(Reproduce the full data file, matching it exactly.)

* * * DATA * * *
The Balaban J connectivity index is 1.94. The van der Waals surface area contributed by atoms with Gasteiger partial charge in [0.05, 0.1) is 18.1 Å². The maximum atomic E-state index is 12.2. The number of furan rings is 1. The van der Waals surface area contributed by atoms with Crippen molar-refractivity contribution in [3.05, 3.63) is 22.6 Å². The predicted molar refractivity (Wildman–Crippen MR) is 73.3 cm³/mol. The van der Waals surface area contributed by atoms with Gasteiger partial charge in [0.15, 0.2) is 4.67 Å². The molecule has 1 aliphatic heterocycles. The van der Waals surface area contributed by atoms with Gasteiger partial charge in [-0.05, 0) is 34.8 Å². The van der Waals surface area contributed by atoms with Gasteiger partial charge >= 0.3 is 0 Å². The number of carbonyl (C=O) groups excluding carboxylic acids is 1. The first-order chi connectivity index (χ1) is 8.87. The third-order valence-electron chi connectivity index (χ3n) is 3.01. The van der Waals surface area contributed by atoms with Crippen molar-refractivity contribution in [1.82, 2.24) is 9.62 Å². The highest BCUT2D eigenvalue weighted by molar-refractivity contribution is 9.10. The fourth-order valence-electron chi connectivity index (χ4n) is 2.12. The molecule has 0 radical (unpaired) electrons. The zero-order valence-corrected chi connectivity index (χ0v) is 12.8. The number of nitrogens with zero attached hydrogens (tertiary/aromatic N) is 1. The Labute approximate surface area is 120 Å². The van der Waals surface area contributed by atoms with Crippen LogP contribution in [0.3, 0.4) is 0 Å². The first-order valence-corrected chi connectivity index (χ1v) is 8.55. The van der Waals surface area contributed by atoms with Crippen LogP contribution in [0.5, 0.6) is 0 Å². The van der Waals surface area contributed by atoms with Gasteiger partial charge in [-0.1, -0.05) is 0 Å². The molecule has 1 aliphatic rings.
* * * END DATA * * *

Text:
The Balaban J connectivity index is 1.94. The van der Waals surface area contributed by atoms with Gasteiger partial charge in [0.05, 0.1) is 18.1 Å². The maximum atomic E-state index is 12.2. The number of furan rings is 1. The van der Waals surface area contributed by atoms with Crippen molar-refractivity contribution in [3.05, 3.63) is 22.6 Å². The predicted molar refractivity (Wildman–Crippen MR) is 73.3 cm³/mol. The van der Waals surface area contributed by atoms with Gasteiger partial charge in [0.15, 0.2) is 4.67 Å². The molecule has 1 aliphatic heterocycles. The van der Waals surface area contributed by atoms with Gasteiger partial charge in [-0.05, 0) is 34.8 Å². The van der Waals surface area contributed by atoms with Gasteiger partial charge >= 0.3 is 0 Å². The number of carbonyl (C=O) groups excluding carboxylic acids is 1. The first-order chi connectivity index (χ1) is 8.87. The third-order valence-electron chi connectivity index (χ3n) is 3.01. The van der Waals surface area contributed by atoms with Crippen molar-refractivity contribution in [1.82, 2.24) is 9.62 Å². The highest BCUT2D eigenvalue weighted by molar-refractivity contribution is 9.10. The fourth-order valence-electron chi connectivity index (χ4n) is 2.12. The molecule has 0 radical (unpaired) electrons. The zero-order valence-corrected chi connectivity index (χ0v) is 12.8. The number of nitrogens with zero attached hydrogens (tertiary/aromatic N) is 1. The Labute approximate surface area is 120 Å². The van der Waals surface area contributed by atoms with Crippen LogP contribution in [0.3, 0.4) is 0 Å². The first-order valence-corrected chi connectivity index (χ1v) is 8.55. The van der Waals surface area contributed by atoms with Crippen LogP contribution in [0.5, 0.6) is 0 Å². The van der Waals surface area contributed by atoms with Gasteiger partial charge in [-0.1, -0.05) is 0 Å². The molecule has 1 aliphatic rings.